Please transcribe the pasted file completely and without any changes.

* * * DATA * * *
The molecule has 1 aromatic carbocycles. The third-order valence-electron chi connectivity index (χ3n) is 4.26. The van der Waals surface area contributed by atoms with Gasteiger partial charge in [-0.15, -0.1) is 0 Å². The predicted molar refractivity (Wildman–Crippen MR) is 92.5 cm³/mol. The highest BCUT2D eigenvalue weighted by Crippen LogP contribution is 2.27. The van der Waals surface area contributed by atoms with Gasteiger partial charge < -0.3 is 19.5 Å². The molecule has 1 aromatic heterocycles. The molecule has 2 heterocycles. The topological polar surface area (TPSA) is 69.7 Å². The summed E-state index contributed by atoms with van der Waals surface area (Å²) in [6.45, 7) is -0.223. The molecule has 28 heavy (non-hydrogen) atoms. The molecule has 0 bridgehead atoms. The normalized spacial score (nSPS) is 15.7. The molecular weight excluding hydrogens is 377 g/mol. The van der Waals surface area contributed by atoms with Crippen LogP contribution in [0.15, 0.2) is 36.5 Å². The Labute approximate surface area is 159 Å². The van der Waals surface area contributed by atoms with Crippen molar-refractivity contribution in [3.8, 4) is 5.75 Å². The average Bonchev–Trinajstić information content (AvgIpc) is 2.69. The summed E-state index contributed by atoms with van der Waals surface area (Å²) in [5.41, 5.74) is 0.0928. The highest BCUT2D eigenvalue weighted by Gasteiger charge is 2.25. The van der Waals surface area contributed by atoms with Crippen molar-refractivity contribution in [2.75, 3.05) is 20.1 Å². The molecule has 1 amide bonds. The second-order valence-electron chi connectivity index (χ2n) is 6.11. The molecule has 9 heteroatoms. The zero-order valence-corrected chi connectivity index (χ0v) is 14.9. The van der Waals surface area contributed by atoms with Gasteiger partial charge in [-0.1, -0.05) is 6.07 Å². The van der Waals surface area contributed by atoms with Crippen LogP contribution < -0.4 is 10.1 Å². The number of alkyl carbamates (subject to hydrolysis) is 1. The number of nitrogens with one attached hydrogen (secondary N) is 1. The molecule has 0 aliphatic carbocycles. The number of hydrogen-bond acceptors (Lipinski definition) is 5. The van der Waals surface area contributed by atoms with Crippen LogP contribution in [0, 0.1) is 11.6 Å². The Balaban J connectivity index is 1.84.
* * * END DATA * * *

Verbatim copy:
The molecule has 1 aromatic carbocycles. The third-order valence-electron chi connectivity index (χ3n) is 4.26. The van der Waals surface area contributed by atoms with Gasteiger partial charge in [-0.15, -0.1) is 0 Å². The predicted molar refractivity (Wildman–Crippen MR) is 92.5 cm³/mol. The highest BCUT2D eigenvalue weighted by Crippen LogP contribution is 2.27. The van der Waals surface area contributed by atoms with Gasteiger partial charge < -0.3 is 19.5 Å². The molecule has 1 aromatic heterocycles. The molecule has 2 heterocycles. The topological polar surface area (TPSA) is 69.7 Å². The summed E-state index contributed by atoms with van der Waals surface area (Å²) in [6.45, 7) is -0.223. The molecule has 28 heavy (non-hydrogen) atoms. The molecule has 0 bridgehead atoms. The normalized spacial score (nSPS) is 15.7. The molecular weight excluding hydrogens is 377 g/mol. The van der Waals surface area contributed by atoms with Crippen LogP contribution in [0.15, 0.2) is 36.5 Å². The Labute approximate surface area is 159 Å². The van der Waals surface area contributed by atoms with Crippen molar-refractivity contribution in [3.8, 4) is 5.75 Å². The average Bonchev–Trinajstić information content (AvgIpc) is 2.69. The summed E-state index contributed by atoms with van der Waals surface area (Å²) in [5.41, 5.74) is 0.0928. The highest BCUT2D eigenvalue weighted by Gasteiger charge is 2.25. The van der Waals surface area contributed by atoms with Crippen molar-refractivity contribution in [2.75, 3.05) is 20.1 Å². The molecule has 1 amide bonds. The second-order valence-electron chi connectivity index (χ2n) is 6.11. The molecule has 9 heteroatoms. The zero-order valence-corrected chi connectivity index (χ0v) is 14.9. The van der Waals surface area contributed by atoms with Gasteiger partial charge in [-0.1, -0.05) is 6.07 Å². The van der Waals surface area contributed by atoms with Crippen LogP contribution < -0.4 is 10.1 Å². The number of alkyl carbamates (subject to hydrolysis) is 1. The number of nitrogens with one attached hydrogen (secondary N) is 1. The molecule has 0 aliphatic carbocycles. The number of hydrogen-bond acceptors (Lipinski definition) is 5. The van der Waals surface area contributed by atoms with Crippen LogP contribution in [0, 0.1) is 11.6 Å². The Balaban J connectivity index is 1.84.